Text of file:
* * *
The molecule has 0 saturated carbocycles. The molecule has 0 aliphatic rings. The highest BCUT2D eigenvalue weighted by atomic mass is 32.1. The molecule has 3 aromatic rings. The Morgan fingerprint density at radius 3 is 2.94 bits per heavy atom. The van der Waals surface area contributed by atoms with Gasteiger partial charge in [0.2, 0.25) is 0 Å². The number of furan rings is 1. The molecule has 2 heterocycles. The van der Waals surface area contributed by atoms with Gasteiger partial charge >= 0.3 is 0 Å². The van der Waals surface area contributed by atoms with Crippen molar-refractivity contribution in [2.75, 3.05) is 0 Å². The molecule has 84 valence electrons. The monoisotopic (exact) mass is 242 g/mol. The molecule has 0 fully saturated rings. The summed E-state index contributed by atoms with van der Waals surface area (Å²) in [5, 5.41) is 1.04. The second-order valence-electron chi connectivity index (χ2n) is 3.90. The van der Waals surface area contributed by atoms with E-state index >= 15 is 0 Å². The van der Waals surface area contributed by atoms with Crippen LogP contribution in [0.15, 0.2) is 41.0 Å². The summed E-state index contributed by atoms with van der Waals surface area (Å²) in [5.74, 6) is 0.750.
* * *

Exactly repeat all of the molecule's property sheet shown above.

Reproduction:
The molecule has 0 saturated carbocycles. The molecule has 0 aliphatic rings. The highest BCUT2D eigenvalue weighted by atomic mass is 32.1. The molecule has 3 aromatic rings. The Morgan fingerprint density at radius 3 is 2.94 bits per heavy atom. The van der Waals surface area contributed by atoms with Gasteiger partial charge in [0.2, 0.25) is 0 Å². The number of furan rings is 1. The molecule has 2 heterocycles. The van der Waals surface area contributed by atoms with Gasteiger partial charge >= 0.3 is 0 Å². The van der Waals surface area contributed by atoms with Crippen molar-refractivity contribution in [2.75, 3.05) is 0 Å². The molecule has 84 valence electrons. The monoisotopic (exact) mass is 242 g/mol. The molecule has 0 fully saturated rings. The summed E-state index contributed by atoms with van der Waals surface area (Å²) in [5, 5.41) is 1.04. The second-order valence-electron chi connectivity index (χ2n) is 3.90. The van der Waals surface area contributed by atoms with E-state index >= 15 is 0 Å². The van der Waals surface area contributed by atoms with Crippen LogP contribution in [0.15, 0.2) is 41.0 Å². The summed E-state index contributed by atoms with van der Waals surface area (Å²) in [5.74, 6) is 0.750.